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http://dx.doi.org/10.5964/ejop.v14i1.1434DOI Listing
http://www.ncbi.nlm.nih.gov/pmc/articles/PMC5973518PMC
March 2018

Molecular Aging of Human Liver: An Epigenetic/Transcriptomic Signature.

J Gerontol A Biol Sci Med Sci 2019 01;74(1):1-8

DIMES-Department of Experimental, Diagnostic and Specialty Medicine, Alma Mater Studiorum, Bologna, Italy.

The feasibility of liver transplantation from old healthy donors suggests that this organ is able to preserve its functionality during aging. To explore the biological basis of this phenomenon, we characterized the epigenetic profile of liver biopsies collected from 45 healthy liver donors ranging from 13 to 90 years old using the Infinium HumanMethylation450 BeadChip. The analysis indicates that a large remodeling in DNA methylation patterns occurs, with 8,823 age-associated differentially methylated CpG probes. Notably, these age-associated changes tended to level off after the age of 60, as confirmed by Horvath's clock. Using stringent selection criteria, we further identified a DNA methylation signature of aging liver including 75 genomic regions. We demonstrated that this signature is specific for liver compared to other tissues and that it is able to detect biological age-acceleration effects associated with obesity. Finally, we combined DNA methylation measurements with available expression data. Although the intersection between the two omic characterizations was low, both approaches suggested a previously unappreciated role of epithelial-mesenchymal transition and Wnt-signaling pathways in the aging of human liver.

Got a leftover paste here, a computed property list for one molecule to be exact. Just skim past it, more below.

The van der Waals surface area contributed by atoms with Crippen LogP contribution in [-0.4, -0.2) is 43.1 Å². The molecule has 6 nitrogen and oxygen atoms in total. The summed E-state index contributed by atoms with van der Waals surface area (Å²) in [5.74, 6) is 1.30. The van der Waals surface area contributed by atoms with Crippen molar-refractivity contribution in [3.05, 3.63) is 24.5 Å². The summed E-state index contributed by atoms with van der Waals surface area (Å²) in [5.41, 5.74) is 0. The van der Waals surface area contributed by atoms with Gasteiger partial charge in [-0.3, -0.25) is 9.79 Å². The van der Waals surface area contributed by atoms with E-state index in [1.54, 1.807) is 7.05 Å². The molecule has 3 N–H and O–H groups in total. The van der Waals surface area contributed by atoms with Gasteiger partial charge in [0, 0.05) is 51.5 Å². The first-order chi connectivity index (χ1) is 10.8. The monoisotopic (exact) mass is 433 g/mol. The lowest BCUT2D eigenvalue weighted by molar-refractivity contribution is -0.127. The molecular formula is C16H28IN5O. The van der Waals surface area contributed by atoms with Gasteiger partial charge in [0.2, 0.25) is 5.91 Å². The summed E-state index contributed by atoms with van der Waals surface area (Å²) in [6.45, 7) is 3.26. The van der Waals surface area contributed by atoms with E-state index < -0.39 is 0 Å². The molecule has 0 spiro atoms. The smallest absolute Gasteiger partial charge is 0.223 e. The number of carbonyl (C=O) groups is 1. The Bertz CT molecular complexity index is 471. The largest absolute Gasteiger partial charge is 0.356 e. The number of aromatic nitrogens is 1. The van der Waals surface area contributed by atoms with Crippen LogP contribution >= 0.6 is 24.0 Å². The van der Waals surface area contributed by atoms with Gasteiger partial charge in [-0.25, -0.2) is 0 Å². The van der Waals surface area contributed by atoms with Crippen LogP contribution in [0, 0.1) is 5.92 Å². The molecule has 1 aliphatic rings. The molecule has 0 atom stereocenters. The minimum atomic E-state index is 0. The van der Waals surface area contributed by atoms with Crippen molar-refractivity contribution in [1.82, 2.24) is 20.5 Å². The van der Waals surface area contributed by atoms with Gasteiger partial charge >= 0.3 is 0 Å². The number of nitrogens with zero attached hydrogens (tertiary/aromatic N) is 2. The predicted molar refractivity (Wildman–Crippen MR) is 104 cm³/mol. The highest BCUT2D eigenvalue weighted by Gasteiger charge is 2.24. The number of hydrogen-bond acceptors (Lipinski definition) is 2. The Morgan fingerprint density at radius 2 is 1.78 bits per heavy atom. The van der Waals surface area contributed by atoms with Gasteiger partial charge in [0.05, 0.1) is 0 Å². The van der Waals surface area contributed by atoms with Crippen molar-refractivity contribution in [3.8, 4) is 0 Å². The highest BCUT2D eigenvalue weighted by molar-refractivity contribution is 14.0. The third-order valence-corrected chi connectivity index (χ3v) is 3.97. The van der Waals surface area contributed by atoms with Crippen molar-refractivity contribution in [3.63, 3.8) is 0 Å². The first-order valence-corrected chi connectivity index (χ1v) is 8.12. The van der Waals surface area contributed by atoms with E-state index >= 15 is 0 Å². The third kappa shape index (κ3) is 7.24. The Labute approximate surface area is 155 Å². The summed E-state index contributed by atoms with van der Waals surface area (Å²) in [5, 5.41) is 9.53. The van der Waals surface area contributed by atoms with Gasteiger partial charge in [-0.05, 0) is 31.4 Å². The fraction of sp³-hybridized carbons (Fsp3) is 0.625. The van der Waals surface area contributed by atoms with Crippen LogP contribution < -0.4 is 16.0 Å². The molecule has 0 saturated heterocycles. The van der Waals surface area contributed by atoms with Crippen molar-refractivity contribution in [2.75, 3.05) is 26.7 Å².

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http://dx.doi.org/10.1093/gerona/gly048DOI Listing
January 2019

Genes associated with Type 2 Diabetes and vascular complications.

Aging (Albany NY) 2018 02;10(2):178-196

Department of Biology, Ecology and Earth Sciences, University of Calabria, Rende, Italy.